* Clout goes to college - Rezko relative is among those admitted to U. of I. in shadow system influenced by trustees and other insiders: Since 2005, about 800 undergraduate students have landed on the clout list for the Urbana-Champaign campus. It’s unknown how many would qualify for entry on their own, but their acceptance rate is higher than average. For the 2008-09 school year, for example, about 77 percent were accepted, compared with 69 percent of all applicants. That’s in spite of the fact that patronage candidates, as a group, had lower average ACT scores and class ranks than all admitted students, records show.

* Firings, FOIA bills advance in legislature

* Ald. Isaac Carothers wore wire for a year

* Chicago alderman indicted: Carothers took money from developer to help get project launched, prosecutors say

- Posted by Rich Miller        

  1. - Fire Ron Guenther - Friday, May 29, 09 @ 10:27 am:

    Great job, Jim Edgar! Your idiotic move of appointing UI trustees instead of electing them has helped create this shame. Maybe Mike Lawrence can make an excuse for this.

  2. - OneMan - Friday, May 29, 09 @ 10:28 am:

    Again, a Chicago Alderman is a much better investment than a legislator.

  3. - Anonymous in Chicago - Friday, May 29, 09 @ 10:28 am:

    Anybody know when the campaign contribution caps take effect? Are the incumbents shutting out the challengers by capping donations for the ‘10 primary and general? (after they’ve collected their bid dollar donations already)

  4. - siriusly - Friday, May 29, 09 @ 10:31 am:

    Tribune’s follow-up on Sunday will focus on legislators and the U of I. that will be fun.

  5. - walter sobchak - Friday, May 29, 09 @ 10:36 am:

    In any case, the President of the University of Illinois should resign. Although I guess I shouldn’t be surprised/disgusted at such tawdriness, the idea that deserving kids, who busted their tails to qualify for a spot, were denied one by clout does both. How does the President of the University look at himself in the mirror every morning?

  6. - VanillaMan - Friday, May 29, 09 @ 10:36 am:

    …would ban the Illinois Democratic Party from endorsing candidates in its primary elections as well as giving money to primary candidates.

    We have been seeing how the Party will not take responsibility for their nominees. Had the Party’s nominations meant something, getting the nod from the party establishment before the primaries would mean something.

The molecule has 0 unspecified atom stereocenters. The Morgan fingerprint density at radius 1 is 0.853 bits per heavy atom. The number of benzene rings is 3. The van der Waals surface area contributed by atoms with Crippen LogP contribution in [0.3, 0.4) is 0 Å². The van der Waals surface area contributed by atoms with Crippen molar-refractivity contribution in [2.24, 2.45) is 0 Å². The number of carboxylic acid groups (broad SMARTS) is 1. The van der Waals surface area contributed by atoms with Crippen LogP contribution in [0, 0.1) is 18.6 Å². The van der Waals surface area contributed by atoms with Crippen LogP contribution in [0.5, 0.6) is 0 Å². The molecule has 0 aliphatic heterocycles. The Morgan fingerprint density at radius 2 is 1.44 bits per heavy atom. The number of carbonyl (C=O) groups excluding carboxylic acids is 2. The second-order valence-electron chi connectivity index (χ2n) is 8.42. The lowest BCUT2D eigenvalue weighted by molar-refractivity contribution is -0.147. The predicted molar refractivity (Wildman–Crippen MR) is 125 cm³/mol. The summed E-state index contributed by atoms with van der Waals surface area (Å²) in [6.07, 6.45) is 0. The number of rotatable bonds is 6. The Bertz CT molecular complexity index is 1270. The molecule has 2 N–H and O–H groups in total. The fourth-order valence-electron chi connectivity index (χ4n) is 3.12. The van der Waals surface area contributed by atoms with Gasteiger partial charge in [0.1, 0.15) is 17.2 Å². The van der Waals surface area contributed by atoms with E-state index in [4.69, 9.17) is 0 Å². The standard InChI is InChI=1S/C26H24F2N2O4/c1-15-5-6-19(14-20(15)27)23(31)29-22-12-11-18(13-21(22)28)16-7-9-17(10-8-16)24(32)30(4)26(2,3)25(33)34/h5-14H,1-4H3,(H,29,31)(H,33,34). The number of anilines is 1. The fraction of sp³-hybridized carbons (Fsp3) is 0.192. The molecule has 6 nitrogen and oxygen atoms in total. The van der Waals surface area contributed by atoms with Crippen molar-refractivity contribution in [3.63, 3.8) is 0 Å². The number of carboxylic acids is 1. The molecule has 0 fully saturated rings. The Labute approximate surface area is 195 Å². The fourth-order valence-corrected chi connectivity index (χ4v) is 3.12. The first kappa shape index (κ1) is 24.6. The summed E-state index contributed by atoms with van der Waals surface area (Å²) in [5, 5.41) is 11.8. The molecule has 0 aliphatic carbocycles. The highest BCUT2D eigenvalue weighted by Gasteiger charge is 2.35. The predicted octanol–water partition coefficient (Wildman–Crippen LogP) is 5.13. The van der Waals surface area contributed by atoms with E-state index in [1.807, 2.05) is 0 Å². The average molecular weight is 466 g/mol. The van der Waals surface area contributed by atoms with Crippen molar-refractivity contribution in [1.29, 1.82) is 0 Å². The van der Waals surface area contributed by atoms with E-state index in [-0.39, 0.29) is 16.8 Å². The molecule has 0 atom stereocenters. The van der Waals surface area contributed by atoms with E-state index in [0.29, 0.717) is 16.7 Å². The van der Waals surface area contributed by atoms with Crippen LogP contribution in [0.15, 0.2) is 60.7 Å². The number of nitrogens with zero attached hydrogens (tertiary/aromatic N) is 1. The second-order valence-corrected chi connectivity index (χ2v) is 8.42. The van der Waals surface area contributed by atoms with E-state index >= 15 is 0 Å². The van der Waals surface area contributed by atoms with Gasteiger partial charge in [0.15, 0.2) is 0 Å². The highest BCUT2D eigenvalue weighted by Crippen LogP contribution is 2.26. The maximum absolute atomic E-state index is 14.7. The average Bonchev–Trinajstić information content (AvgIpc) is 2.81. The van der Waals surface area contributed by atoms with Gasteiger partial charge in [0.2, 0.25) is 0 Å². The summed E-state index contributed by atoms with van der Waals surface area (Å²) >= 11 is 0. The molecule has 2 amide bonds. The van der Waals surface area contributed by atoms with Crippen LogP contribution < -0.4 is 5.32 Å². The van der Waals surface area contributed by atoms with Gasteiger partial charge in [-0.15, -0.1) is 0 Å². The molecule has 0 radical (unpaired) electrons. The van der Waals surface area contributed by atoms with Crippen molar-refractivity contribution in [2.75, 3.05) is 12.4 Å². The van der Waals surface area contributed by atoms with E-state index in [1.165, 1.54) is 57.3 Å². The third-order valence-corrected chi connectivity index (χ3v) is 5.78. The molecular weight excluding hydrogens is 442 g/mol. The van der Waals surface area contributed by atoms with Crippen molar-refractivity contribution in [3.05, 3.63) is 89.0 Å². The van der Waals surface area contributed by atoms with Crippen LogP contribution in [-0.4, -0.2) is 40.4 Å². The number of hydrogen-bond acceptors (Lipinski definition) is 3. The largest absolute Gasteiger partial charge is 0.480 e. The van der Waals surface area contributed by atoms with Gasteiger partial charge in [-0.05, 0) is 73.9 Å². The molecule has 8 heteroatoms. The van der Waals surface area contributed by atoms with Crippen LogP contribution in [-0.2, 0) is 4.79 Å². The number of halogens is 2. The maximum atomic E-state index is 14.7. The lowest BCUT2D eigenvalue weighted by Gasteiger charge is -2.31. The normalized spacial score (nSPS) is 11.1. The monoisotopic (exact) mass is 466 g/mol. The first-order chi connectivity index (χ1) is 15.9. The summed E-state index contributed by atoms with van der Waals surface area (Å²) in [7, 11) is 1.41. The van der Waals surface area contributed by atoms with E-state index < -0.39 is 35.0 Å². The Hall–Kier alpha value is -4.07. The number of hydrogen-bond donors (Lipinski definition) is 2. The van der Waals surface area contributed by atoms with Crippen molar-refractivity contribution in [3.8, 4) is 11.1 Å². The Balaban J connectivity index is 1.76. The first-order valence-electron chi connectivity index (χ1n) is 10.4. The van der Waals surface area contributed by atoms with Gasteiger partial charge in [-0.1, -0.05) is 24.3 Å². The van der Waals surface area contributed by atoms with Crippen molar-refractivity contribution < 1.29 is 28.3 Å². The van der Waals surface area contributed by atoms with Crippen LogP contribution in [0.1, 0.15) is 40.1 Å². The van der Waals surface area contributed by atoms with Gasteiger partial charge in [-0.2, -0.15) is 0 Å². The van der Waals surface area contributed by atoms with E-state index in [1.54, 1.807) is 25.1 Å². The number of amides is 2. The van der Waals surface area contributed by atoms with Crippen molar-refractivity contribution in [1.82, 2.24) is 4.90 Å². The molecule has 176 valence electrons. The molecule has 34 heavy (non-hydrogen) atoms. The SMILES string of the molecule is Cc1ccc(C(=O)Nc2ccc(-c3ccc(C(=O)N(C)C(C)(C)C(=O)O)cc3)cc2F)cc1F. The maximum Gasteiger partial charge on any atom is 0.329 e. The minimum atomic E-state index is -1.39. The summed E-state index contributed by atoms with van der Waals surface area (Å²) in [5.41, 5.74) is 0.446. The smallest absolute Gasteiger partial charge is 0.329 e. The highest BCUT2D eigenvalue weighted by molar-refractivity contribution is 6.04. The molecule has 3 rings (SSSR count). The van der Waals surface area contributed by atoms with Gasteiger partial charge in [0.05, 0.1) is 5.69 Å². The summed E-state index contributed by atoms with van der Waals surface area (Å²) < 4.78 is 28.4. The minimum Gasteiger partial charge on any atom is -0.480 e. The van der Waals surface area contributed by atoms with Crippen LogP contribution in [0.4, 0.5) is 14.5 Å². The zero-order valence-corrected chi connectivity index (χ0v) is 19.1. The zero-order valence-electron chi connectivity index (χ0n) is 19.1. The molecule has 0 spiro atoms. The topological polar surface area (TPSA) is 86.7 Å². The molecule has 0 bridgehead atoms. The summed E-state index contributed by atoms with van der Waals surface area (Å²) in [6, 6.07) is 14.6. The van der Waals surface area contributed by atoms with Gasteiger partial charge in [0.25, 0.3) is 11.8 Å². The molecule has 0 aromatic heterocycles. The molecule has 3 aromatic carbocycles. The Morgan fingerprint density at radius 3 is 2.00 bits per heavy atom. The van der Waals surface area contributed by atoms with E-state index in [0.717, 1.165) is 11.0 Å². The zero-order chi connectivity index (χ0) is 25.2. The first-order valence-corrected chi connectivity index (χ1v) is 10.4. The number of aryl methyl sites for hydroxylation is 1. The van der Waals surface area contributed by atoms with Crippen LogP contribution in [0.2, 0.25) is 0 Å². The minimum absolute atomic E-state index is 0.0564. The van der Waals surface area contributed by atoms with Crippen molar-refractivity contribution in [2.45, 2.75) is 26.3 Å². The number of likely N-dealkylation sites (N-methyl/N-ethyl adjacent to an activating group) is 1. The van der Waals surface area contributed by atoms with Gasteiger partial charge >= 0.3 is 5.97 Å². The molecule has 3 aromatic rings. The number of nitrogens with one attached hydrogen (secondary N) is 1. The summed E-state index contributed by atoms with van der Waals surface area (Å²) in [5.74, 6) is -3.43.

But since we’ve been watching more fingerpointing when nominated candidates are discovered to be inept embarrassments by the very people who worked and paid to get them elected, nominations are now meaningless, endorsements should not be taken as enlightened, and voters will be left with either depending on family names of incumbants, or taking a wild risk using other means.

    As long as every voter is blamed for voting for a candidate who turns out to be unworthy of ever being nominated, then I guess we can just playing games, and run a banner under every candidate’s ad saying…

    ” Please be aware that the comments and opinions expressed by this individual, as well as their performance in office if elected, is not a reflection on the Party’s ability to elect quality candidates.

    Before voting for any individual in our primaries or general elections, please be aware that you are doing so under your own risk, as the Party takes no responsibilities for any criminal acts, ethical violations, damaging public policies, increased taxes, or negative publicity.”

  7. - Yellow Dog Democrat - Friday, May 29, 09 @ 10:41 am:

    One other positive point in the campaign finance reform bill NOT mentioned by the Tribune is that
    General Assembly members and the Governor would be required to report contributions in concert with the legislative cycle, not just the election cycle.

    That would put a spotlight on efforts by — oh, lets say a Governor — trying to raise $15,000 lump sums from special interest groups while pending legislation that impacts them is sitting on his desk.

  8. - George - Friday, May 29, 09 @ 10:43 am:

    “Again, a Chicago Alderman is a much better investment than a legislator.”